Kurtz’s characters are one of her strong points. So are her descriptions: of landscapes, castles and palaces and abbeys and cathedrals, and elaborate set-pieces with gorgeous costumes. But if there’s anything that truly defines these books, it’s their deeply rooted religious faith and their intricate and lovingly detailed rituals and liturgies.

Liturgy pervades these books. It’s a deeply and authentically medieval preoccupation, a sense of the numinous power of ritual in both religion and magic. Deryni, when they wield their powers, make direct contact with the divine—or, in the case of the villains, the demonic.

We learn late in Camber the Heretic that ritual is a tool, a means of focusing raw power, but it is also a mechanism for combining faith and magic. Deryni religious devotion is a profoundly mystical experience, one that humans—with the exception of the Haldanes and the healer-saint Warin—can never know.

This is, as far as I know, unique to Katherine Kurtz. Her strong faith pervades these books. The world is built on it, and the Deryni live it.

That’s not to say religion is uniformly a positive thing. There are venal or downright evil clerics in plenty, from the wicked Archbishop Loris to the corrupt and hateful Hubert. The Church is a powerful institution whose validity is never questioned, but its human and Deryni members represent a broad spectrum of morals and ethics.

When the first trilogy was published, there was nothing quite like it. Medieval historical novels and fantasies tended to be reflexively anti-Papist—viewing the period though the lens of the Protestant Reformation, with the added distortion of Victorian medievalism—or else slid past the question of religion altogether. Kurtz offered a fantasy world with a genuinely Western Medieval world view, combined with the plot tropes and the aesthetics of Fifties and Sixties movie swashbucklers. We all loved Kurtz’s beautiful blond heroes and their sturdy brown-haired sidekicks—and, of course, the adorable redheaded Rhys.

Beginning with Deryni Checkmate with its tragic denouement, but especially in the Camber trilogy, which was based on a history of persecution and genocide, these books foreshadowed another and much less bright and sunny trend: the mode which came to be called grimdark. Grim worlds full of blood and conflict, with astronomical body counts and nonstop ick and awfulness.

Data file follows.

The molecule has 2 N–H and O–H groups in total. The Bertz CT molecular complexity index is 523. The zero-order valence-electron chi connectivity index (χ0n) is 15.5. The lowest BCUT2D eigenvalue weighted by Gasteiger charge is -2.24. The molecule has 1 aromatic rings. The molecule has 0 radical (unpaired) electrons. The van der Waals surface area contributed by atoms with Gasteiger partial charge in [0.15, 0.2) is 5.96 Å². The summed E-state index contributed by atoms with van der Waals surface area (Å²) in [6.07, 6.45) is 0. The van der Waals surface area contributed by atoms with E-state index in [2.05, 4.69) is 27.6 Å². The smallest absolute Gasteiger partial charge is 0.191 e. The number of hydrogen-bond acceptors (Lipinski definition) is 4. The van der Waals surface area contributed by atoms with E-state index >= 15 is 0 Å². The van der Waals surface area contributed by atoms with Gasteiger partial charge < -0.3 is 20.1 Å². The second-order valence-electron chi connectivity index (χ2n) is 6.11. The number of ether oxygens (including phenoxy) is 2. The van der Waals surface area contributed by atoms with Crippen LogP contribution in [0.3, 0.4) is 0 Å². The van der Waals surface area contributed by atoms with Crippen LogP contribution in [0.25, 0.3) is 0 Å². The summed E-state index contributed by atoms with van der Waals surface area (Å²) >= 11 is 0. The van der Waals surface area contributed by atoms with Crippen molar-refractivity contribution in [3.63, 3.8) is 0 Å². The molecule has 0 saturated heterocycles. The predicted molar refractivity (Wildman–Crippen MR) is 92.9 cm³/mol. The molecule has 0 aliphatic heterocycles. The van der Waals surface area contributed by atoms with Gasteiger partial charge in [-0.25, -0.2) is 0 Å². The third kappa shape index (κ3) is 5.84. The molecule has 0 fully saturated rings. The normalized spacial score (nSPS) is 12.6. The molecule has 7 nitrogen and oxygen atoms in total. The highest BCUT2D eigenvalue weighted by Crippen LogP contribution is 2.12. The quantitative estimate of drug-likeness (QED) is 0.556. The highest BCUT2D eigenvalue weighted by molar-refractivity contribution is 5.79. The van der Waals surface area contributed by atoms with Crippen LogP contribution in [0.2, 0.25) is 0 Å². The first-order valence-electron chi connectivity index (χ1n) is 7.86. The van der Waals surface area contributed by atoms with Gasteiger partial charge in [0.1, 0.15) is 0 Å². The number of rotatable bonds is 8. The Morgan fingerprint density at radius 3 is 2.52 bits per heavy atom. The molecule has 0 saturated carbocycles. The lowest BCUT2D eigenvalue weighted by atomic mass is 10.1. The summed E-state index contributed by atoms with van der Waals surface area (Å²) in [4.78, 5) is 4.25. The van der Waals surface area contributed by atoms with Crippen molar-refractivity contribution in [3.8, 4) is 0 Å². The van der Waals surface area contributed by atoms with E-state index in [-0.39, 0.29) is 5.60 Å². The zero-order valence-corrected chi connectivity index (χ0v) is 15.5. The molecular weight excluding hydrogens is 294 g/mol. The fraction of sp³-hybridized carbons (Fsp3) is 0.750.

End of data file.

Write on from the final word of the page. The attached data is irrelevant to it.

The world of the Deryni is by no means a crapsack world. There’s more light than darkness, and even in the depths of the Deryni persecutions, we know the good guys will eventually win. But when the books go dark, they become very dark indeed, until we come to the massacre at Trurill.

That’s not easy reading, and it’s certainly not “comfy-cozy medievalism,” as detractors at the time liked to dismiss Kurtz and her fellow medieval fantasists. Kurtz’s Middle Ages is relentlessly white and aristocratic and nearly universally male, but sweetness and light it is not. It tackles difficult questions of ethnic conflict and racial prejudice, and it does not flinch from showing the dark side.

While parts of the books—and their protagonists—did not hold up for me, it’s still clear why I loved them so much when I first read them. They spoke to my young and callow self, they encouraged my medievalist tendencies, and they helped me find my own way as a writer. I owe them, and their author, a tremendous debt.

And damn, they were fun. They still are. I’m glad I had the opportunity to revisit them, and I hope you’ve enjoyed reading along with me.

What about you? How did the books strike you, this time around? Did they hold up for you? Are you tempted to continue reading these histories, if you haven’t read them all?

I know I am. I especially want to know what happens with Javan, and how the Haldanes manage to survive those wicked regents.

Judith Tarr’s first novel, The Isle of Glass, a medieval fantasy that owed a great deal to Katherine Kurtz’s Deryni books, appeared in 1985. Her new short novel, Dragons in the Earth, a contemporary fantasy set in Arizona, was published last fall by Book View Cafe. In between, she’s written historicals and historical fantasies and epic fantasies and space operas, some of which have been published as ebooks by Book View Café. She has won the Crawford Award, and been a finalist for the World Fantasy Award and the Locus Award. She lives in Arizona with an assortment of cats, a blue-eyed spirit dog, and a herd of Lipizzan horses.